Foreign secretary Boris Johnson has warned that England may pull members out of their football delegation for the forthcoming FIFA World Cup in Russia in the wake of the mysterious collapse of former spy Sergei Skripal.
Johnson warned that the England team, who are meant to play in Russia this summer, could be pulled if Moscow were shown to be behind the attack.
In 2004, Skripal was convicted by Russia of "high treason in the form of espionage" for betraying dozens of spies to British intelligence. He was released in 2010 as part of a spy exchange program.
He was found along with his daughter, Yulia, collapsed on a bench in Salisbury, Wiltshire, on Sunday afternoon (4 March). The pair both remain in a critical condition in intensive care.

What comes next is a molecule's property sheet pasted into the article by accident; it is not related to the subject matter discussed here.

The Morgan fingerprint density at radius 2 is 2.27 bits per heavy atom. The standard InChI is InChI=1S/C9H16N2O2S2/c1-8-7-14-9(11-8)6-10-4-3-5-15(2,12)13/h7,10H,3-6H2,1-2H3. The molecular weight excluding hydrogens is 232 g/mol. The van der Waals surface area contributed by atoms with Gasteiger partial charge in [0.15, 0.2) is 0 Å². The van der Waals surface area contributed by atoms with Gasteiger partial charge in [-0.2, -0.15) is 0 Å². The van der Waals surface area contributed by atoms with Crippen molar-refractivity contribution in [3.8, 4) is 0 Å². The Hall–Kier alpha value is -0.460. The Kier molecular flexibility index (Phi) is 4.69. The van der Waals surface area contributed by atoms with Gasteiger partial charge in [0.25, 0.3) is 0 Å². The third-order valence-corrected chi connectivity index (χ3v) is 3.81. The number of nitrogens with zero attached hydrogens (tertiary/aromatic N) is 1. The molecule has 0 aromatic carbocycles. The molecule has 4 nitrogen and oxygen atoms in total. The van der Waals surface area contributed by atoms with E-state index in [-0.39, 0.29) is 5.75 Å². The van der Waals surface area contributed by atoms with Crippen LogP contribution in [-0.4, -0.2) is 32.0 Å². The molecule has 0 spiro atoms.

Speaking from the House of Commons on Tuesday, Johnson issued a stark warning to Russia: "We don't know exactly what has taken place in Salisbury, but if it's as bad as it looks, it is another crime in the litany of crimes that we can lay at Russia's door.
"It is clear that Russia, I'm afraid, is now in many respects a malign and disruptive force, and the UK is in the lead across the world in trying to counteract that activity."
He added that if a connection to Russia was found to the attack "I think it will be difficult to see how UK representation at the World Cup in Russia can go ahead."
Aides to Johnson have stressed that members from groups such as the FA would be pulled rather than the England team themselves.
Russia has so far denied any involvement in the incident which is now being investigated by the counter-terrorism police.
Johnson also compared the incident with the death of Alexander Litvinenko in 2006. The Russian dissident and former intelligence officer died more than ten years ago in London after he drank tea laced with a radioactive substance.